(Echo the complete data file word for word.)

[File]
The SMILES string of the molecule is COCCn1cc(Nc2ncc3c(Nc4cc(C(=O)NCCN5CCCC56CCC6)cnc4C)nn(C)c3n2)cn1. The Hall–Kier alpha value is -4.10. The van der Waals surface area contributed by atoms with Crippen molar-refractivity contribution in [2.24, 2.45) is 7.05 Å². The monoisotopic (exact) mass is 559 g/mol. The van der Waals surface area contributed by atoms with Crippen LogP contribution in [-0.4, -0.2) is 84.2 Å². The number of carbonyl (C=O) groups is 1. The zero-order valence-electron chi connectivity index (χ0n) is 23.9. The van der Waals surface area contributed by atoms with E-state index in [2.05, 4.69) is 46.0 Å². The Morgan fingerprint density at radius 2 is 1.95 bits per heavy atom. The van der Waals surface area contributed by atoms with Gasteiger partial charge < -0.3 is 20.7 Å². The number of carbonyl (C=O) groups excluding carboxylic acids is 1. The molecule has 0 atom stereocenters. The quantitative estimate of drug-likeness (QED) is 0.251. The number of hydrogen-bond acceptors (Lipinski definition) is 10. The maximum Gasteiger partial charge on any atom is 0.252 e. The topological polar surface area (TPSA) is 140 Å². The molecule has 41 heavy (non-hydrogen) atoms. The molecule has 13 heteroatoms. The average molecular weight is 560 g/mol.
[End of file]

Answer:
The SMILES string of the molecule is COCCn1cc(Nc2ncc3c(Nc4cc(C(=O)NCCN5CCCC56CCC6)cnc4C)nn(C)c3n2)cn1. The Hall–Kier alpha value is -4.10. The van der Waals surface area contributed by atoms with Crippen molar-refractivity contribution in [2.24, 2.45) is 7.05 Å². The monoisotopic (exact) mass is 559 g/mol. The van der Waals surface area contributed by atoms with Crippen LogP contribution in [-0.4, -0.2) is 84.2 Å². The number of carbonyl (C=O) groups is 1. The zero-order valence-electron chi connectivity index (χ0n) is 23.9. The van der Waals surface area contributed by atoms with E-state index in [2.05, 4.69) is 46.0 Å². The Morgan fingerprint density at radius 2 is 1.95 bits per heavy atom. The van der Waals surface area contributed by atoms with Gasteiger partial charge < -0.3 is 20.7 Å². The number of carbonyl (C=O) groups excluding carboxylic acids is 1. The molecule has 0 atom stereocenters. The quantitative estimate of drug-likeness (QED) is 0.251. The number of hydrogen-bond acceptors (Lipinski definition) is 10. The maximum Gasteiger partial charge on any atom is 0.252 e. The topological polar surface area (TPSA) is 140 Å². The molecule has 41 heavy (non-hydrogen) atoms. The molecule has 13 heteroatoms. The average molecular weight is 560 g/mol.